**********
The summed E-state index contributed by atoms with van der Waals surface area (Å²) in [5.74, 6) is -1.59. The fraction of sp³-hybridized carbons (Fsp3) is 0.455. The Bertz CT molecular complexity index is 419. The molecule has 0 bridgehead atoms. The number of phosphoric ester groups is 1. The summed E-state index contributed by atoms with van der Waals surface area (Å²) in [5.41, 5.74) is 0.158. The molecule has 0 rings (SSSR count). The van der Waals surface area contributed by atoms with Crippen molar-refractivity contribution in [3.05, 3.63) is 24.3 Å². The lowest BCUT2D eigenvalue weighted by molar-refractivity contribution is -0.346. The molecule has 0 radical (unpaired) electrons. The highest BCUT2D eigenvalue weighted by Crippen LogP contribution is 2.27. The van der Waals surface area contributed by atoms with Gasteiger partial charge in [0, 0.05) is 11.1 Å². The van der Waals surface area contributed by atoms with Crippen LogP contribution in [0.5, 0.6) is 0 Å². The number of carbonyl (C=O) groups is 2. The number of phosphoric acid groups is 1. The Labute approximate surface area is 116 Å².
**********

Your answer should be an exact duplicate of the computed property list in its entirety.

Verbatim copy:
The summed E-state index contributed by atoms with van der Waals surface area (Å²) in [5.74, 6) is -1.59. The fraction of sp³-hybridized carbons (Fsp3) is 0.455. The Bertz CT molecular complexity index is 419. The molecule has 0 bridgehead atoms. The number of phosphoric ester groups is 1. The summed E-state index contributed by atoms with van der Waals surface area (Å²) in [5.41, 5.74) is 0.158. The molecule has 0 rings (SSSR count). The van der Waals surface area contributed by atoms with Crippen molar-refractivity contribution in [3.05, 3.63) is 24.3 Å². The lowest BCUT2D eigenvalue weighted by molar-refractivity contribution is -0.346. The molecule has 0 radical (unpaired) electrons. The highest BCUT2D eigenvalue weighted by Crippen LogP contribution is 2.27. The van der Waals surface area contributed by atoms with Gasteiger partial charge in [0, 0.05) is 11.1 Å². The van der Waals surface area contributed by atoms with Crippen LogP contribution in [0.5, 0.6) is 0 Å². The number of carbonyl (C=O) groups is 2. The number of phosphoric acid groups is 1. The Labute approximate surface area is 116 Å².